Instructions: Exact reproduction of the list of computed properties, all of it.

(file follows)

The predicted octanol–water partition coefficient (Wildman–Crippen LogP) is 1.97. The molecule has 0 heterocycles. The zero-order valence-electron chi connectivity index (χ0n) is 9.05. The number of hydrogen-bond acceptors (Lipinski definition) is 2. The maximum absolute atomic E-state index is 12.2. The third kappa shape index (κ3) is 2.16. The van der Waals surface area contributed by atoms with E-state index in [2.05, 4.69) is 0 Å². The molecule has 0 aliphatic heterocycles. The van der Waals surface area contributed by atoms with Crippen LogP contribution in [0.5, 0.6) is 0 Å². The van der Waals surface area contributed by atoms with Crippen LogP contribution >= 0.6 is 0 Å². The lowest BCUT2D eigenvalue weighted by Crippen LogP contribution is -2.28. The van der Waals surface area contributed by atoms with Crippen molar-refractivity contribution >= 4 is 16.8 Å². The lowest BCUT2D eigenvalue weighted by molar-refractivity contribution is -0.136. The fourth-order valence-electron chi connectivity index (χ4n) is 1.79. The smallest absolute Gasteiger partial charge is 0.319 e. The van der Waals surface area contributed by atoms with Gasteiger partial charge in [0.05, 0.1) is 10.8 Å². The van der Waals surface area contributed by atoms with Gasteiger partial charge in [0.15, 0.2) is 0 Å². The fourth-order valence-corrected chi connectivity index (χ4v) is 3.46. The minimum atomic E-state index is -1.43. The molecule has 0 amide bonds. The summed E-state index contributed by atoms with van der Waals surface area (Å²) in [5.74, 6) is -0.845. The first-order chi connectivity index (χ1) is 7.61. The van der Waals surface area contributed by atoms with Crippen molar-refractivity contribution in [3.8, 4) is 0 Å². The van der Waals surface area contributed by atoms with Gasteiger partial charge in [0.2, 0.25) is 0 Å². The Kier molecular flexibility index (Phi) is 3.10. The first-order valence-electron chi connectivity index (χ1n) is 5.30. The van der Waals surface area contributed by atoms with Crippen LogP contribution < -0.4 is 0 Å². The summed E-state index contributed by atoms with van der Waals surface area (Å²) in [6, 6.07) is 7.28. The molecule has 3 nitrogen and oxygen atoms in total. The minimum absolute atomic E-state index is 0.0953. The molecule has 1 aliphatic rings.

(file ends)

The predicted octanol–water partition coefficient (Wildman–Crippen LogP) is 1.97. The molecule has 0 heterocycles. The zero-order valence-electron chi connectivity index (χ0n) is 9.05. The number of hydrogen-bond acceptors (Lipinski definition) is 2. The maximum absolute atomic E-state index is 12.2. The third kappa shape index (κ3) is 2.16. The van der Waals surface area contributed by atoms with E-state index in [2.05, 4.69) is 0 Å². The molecule has 0 aliphatic heterocycles. The van der Waals surface area contributed by atoms with Crippen LogP contribution in [0.5, 0.6) is 0 Å². The van der Waals surface area contributed by atoms with Crippen LogP contribution >= 0.6 is 0 Å². The lowest BCUT2D eigenvalue weighted by Crippen LogP contribution is -2.28. The van der Waals surface area contributed by atoms with Crippen molar-refractivity contribution >= 4 is 16.8 Å². The lowest BCUT2D eigenvalue weighted by molar-refractivity contribution is -0.136. The fourth-order valence-electron chi connectivity index (χ4n) is 1.79. The smallest absolute Gasteiger partial charge is 0.319 e. The van der Waals surface area contributed by atoms with Gasteiger partial charge in [0.05, 0.1) is 10.8 Å². The van der Waals surface area contributed by atoms with Gasteiger partial charge in [0.15, 0.2) is 0 Å². The fourth-order valence-corrected chi connectivity index (χ4v) is 3.46. The minimum atomic E-state index is -1.43. The molecule has 0 amide bonds. The summed E-state index contributed by atoms with van der Waals surface area (Å²) in [5.74, 6) is -0.845. The first-order chi connectivity index (χ1) is 7.61. The van der Waals surface area contributed by atoms with Crippen molar-refractivity contribution in [3.8, 4) is 0 Å². The van der Waals surface area contributed by atoms with Gasteiger partial charge in [0.2, 0.25) is 0 Å². The Kier molecular flexibility index (Phi) is 3.10. The first-order valence-electron chi connectivity index (χ1n) is 5.30. The van der Waals surface area contributed by atoms with Crippen LogP contribution < -0.4 is 0 Å². The summed E-state index contributed by atoms with van der Waals surface area (Å²) in [6, 6.07) is 7.28. The molecule has 3 nitrogen and oxygen atoms in total. The minimum absolute atomic E-state index is 0.0953. The molecule has 1 aliphatic rings.